"It will make existing gun laws more effective and help keep weapons out of the hands of those who shouldn't have them," said Senate President Stephen Sweeney (D., Gloucester), who sponsored the driver's license measure.
The bill, which passed on a 22-16 vote, is the most significant in a series of gun measures that have made their way through the Senate and Assembly in recent weeks.
Gov. Christie has not stated his position on the measures.
Other bills have stalled, including a proposal that would limit firearms magazines to 10 rounds rather than the current maximum of 15.
A range of other legislation was given final approval Thursday, including a controversial measure that would let Camden, Gloucester, and Union Counties' governments get money from county utility authorities to pay for infrastructure improvements.
The Association of Environmental Authorities of New Jersey opposes the bill, calling it a backdoor way for county governments to fill budget holes and get around the 2 percent cap on tax increases.
The Senate also gave final passage to a measure that would ban therapists and other licensed professionals from employing a therapeutic technique called gay conversion therapy that seeks to change homosexuals into heterosexuals.
Critics have denounced the practice as ineffective and cruel. The measure would apply only to the treatment of youths.
Two passed bills - both destined for a gubernatorial veto - would roll back Christie's decision to hold a special Senate election in October to fill the seat of the late U.S. Sen. Frank R. Lautenberg.
One would allow New Jerseyans voting in the Oct. 16 special Senate election to also vote early for governor. The other bill would move the Senate election to coincide with the November gubernatorial election.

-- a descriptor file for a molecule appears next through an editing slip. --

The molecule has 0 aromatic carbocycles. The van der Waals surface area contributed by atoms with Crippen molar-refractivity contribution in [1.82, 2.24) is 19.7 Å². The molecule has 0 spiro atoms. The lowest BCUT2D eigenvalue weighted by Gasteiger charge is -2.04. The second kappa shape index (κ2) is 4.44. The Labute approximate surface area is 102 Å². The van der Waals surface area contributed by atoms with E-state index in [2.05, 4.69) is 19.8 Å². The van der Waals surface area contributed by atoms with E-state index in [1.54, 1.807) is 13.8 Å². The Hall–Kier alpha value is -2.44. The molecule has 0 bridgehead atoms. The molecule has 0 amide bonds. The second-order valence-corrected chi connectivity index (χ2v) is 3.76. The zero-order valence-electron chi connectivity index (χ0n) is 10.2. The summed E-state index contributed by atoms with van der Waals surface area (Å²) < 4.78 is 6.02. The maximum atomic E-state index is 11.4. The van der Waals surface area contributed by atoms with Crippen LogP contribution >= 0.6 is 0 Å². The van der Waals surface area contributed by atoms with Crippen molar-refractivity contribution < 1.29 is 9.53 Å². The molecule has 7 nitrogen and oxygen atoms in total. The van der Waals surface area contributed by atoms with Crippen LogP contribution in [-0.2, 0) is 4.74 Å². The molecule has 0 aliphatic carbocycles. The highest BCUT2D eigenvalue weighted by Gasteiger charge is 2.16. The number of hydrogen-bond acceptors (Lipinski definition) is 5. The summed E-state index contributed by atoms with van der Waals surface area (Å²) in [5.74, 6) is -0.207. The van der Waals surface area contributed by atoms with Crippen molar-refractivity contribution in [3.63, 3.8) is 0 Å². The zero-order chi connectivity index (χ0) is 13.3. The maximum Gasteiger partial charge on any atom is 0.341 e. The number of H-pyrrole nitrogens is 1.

The Legislature concluded its session Thursday without taking final action on a bill that would expand special economic development zones and provide tax credits to employers to locate in them.
The bill was denounced by environmentalists, who said it would open environmentally sensitive areas in the Pinelands and northwestern New Jersey to development while diverting economic activity from Camden and other hard-pressed cities.
"This is nothing but sprawl-fare, corporate welfare subsidizing overdevelopment and paving over environmentally sensitive areas," said Jeff Tittel, director of the New Jersey Sierra Club.
The proposal would expand a program targeting tax incentives to companies that locate in economic development areas comprising the state's largest and neediest cities, including Camden, Trenton and Newark.
It stalled over a demands by Assembly Democrats that the bill contain more environmental protections than the version passed by the Senate. The two houses are likely to take up the matter again when they return July 8.
In other action, the nomination of Dianne Solomon, wife of Lee Solomon, a judge and former president of the Board of Public Utilities, to become a commissioner on the BPU board was released from the Senate Judiciary Committee. It drew a critical response from the Sierra Club.
"We are concerned that Dianne Solomon does not have a background in energy policy or clean energy or utility law," Tittel said. "The Christie administration keeps appointing people to the board that do not have expertise or knowledge in the fields the board regulates or how the board operates."
Contact Chris Mondics at 215-313-3022 or firstname.lastname@example.org.